Old Comedy and New Comedy
Compare and contrast Old Comedy and New Comedy. Describe characteristics of each. Give examples.
Compare and Contrast Old Comedy versus New Comedy
Entertainment has been revolutionized through the different generations in which theatre and drama have grown with different periods. Like any other branch of drama and theatre, comedy has revolutionized, bringing about old comedy and new comedy. Although the only similarity between old and new comedies is that their purpose is that they are both humorous, the two differ in their age of introduction, narration, and the message embedded in new and old comedy types.
New comedy was introduced in Ancient Greek in the middle of the 3rd Century BC. During this period, authoritarian emperors who did not like criticism of their rule from any point ruled Ancient Greece. On the other hand, Aristophanes in Ancient Greek introduced Old Comedy in the 5th century BC. Ancient Greece was a bit free compared to when new comedy was introduced, leading to politically inspired comedy and satirical plays during this period.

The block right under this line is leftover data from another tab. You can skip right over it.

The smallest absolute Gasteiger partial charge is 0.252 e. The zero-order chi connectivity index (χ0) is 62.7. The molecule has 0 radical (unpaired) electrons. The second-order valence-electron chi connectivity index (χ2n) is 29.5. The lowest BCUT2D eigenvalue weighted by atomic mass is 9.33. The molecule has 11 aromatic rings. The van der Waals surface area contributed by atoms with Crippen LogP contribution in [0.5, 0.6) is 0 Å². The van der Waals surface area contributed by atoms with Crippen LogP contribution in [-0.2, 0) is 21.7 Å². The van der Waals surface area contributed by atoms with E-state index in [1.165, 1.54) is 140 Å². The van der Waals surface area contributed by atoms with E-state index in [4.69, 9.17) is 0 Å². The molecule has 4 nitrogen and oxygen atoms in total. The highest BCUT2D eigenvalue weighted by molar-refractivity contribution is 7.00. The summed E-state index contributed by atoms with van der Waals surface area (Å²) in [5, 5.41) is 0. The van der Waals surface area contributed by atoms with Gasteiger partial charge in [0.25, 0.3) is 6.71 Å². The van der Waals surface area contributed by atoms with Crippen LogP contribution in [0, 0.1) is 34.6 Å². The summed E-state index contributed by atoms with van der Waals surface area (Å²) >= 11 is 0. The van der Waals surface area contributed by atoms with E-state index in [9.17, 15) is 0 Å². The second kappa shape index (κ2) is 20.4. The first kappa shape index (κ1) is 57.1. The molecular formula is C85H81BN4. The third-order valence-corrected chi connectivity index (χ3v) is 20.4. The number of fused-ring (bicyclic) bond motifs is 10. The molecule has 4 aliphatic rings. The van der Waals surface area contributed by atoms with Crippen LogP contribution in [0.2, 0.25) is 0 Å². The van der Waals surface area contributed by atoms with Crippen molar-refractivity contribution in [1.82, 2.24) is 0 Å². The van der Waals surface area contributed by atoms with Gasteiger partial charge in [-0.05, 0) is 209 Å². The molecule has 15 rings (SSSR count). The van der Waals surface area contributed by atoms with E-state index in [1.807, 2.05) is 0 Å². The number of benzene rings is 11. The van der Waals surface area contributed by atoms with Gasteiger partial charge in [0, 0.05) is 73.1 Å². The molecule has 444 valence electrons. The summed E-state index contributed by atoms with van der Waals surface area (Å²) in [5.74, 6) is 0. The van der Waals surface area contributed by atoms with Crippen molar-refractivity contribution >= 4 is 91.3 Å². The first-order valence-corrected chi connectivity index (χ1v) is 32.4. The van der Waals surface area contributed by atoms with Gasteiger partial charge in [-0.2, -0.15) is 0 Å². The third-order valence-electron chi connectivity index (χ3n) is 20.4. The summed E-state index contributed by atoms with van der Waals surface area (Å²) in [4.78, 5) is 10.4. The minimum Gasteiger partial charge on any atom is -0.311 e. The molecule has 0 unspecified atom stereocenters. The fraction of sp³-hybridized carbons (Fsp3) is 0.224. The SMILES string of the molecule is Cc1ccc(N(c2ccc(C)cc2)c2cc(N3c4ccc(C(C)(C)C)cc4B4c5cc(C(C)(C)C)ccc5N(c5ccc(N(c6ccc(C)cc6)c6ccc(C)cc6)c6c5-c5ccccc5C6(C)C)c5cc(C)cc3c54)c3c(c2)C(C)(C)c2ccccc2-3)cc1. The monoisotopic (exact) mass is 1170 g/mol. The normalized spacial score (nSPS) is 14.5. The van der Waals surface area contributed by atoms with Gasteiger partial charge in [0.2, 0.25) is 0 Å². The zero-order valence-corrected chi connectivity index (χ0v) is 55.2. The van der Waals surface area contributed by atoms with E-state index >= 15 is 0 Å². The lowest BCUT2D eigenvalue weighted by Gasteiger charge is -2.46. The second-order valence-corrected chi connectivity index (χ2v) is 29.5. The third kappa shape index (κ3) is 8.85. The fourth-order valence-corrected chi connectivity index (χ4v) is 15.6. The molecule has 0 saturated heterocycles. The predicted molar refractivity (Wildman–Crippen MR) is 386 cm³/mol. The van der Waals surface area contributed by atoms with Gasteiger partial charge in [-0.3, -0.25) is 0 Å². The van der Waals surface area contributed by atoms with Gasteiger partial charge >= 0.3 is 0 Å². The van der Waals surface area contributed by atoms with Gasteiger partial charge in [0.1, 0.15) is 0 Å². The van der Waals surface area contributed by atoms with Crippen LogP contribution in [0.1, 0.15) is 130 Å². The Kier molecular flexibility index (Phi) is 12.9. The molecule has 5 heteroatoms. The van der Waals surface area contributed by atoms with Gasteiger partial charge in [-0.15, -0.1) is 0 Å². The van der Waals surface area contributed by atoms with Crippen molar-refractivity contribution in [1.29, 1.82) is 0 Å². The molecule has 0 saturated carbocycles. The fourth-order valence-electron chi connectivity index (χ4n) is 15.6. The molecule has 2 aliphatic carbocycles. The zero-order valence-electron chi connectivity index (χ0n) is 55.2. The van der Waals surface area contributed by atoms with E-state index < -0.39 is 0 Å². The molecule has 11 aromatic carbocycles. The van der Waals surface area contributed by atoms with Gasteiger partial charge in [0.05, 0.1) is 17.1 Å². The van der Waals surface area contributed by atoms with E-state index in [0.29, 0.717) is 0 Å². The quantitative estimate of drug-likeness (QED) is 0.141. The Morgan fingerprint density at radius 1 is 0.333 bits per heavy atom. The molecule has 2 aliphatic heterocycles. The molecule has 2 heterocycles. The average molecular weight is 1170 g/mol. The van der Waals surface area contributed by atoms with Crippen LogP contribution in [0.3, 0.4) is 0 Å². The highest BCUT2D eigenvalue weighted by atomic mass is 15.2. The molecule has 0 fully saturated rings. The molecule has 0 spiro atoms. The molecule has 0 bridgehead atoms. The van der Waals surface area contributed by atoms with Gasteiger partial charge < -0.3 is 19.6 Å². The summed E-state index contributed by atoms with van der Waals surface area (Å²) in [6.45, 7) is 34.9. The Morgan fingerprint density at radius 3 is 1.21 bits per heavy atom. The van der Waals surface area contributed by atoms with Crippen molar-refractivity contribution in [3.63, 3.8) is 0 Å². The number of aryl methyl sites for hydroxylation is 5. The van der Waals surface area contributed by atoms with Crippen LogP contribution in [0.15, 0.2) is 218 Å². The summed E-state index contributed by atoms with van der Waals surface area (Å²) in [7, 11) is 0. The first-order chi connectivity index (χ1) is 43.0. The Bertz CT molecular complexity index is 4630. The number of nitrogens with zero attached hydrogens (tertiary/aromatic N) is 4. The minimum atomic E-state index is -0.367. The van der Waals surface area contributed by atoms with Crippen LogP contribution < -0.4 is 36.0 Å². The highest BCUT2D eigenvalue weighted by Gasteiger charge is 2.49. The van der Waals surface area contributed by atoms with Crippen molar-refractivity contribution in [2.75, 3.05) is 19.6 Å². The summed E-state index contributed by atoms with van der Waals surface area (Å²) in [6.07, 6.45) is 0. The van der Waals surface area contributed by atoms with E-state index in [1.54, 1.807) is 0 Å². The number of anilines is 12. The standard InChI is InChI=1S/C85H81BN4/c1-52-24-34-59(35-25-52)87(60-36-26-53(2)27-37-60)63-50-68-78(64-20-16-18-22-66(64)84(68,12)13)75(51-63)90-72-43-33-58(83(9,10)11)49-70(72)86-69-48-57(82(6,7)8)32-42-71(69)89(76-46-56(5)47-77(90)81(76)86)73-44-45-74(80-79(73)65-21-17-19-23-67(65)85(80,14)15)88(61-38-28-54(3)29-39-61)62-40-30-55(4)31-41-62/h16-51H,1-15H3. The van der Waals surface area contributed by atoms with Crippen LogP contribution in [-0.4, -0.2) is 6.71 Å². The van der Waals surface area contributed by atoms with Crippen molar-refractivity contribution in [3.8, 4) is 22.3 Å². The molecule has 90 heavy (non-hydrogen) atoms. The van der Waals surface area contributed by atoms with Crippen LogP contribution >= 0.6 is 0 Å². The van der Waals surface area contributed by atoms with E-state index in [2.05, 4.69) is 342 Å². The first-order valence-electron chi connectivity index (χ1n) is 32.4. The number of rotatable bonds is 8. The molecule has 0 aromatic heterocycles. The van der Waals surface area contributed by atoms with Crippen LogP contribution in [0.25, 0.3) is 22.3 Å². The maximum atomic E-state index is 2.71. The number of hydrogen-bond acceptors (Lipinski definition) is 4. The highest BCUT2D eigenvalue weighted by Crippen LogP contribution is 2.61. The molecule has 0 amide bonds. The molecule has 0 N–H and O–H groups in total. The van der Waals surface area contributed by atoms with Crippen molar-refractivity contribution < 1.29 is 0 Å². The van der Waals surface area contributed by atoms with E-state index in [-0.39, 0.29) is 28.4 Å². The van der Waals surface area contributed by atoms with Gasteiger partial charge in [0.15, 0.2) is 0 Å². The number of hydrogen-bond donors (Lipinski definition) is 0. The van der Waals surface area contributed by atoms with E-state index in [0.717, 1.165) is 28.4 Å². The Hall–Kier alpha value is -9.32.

Narration differs in the old and comedy with the style of instrumentation the two adopt. Although old and new comedies were made during Ancient Greek times, old comedy adopts a play-type narration with six parts. The six parts include an introduction, a chorus entry known as parodos, a contested debate, and another chorus that speaks to the audience called a parabasis while mocking and condemn politicians and prominent people in society; followed by idiotic, senseless, and laughable scenes that lead to the play’s culmination with a banquet. Of the choruses in the play, old comedies use two choruses to represent the views of women and men on a political topic. On the other hand, new comedies use a flashback to introduce the play. The flashback soon fades into irrelevance as the storyline takes up a different turn far from the initial storyline that had the flashback.
Old comedy and new comedy also vary in the message conveyed. While old comedies dealt with satirical political comedy that involved a political message, new comedies conveyed messages around family and societal issues. The political message in old comedy was addressed to the audience in part of one of the six parts of the play. On the other hand, new comedy addressed issues in society that pertain to the audience’s social life, including love, jilted relationships, and other familiar and societal issues.
Examples of old comedy include the famous play Lysistrata, The Clouds, and The Frogs. Examples of new comedy include some Shakespearean plays like Comedy of Error, and Menaechmi and Amphitruo by Plautus.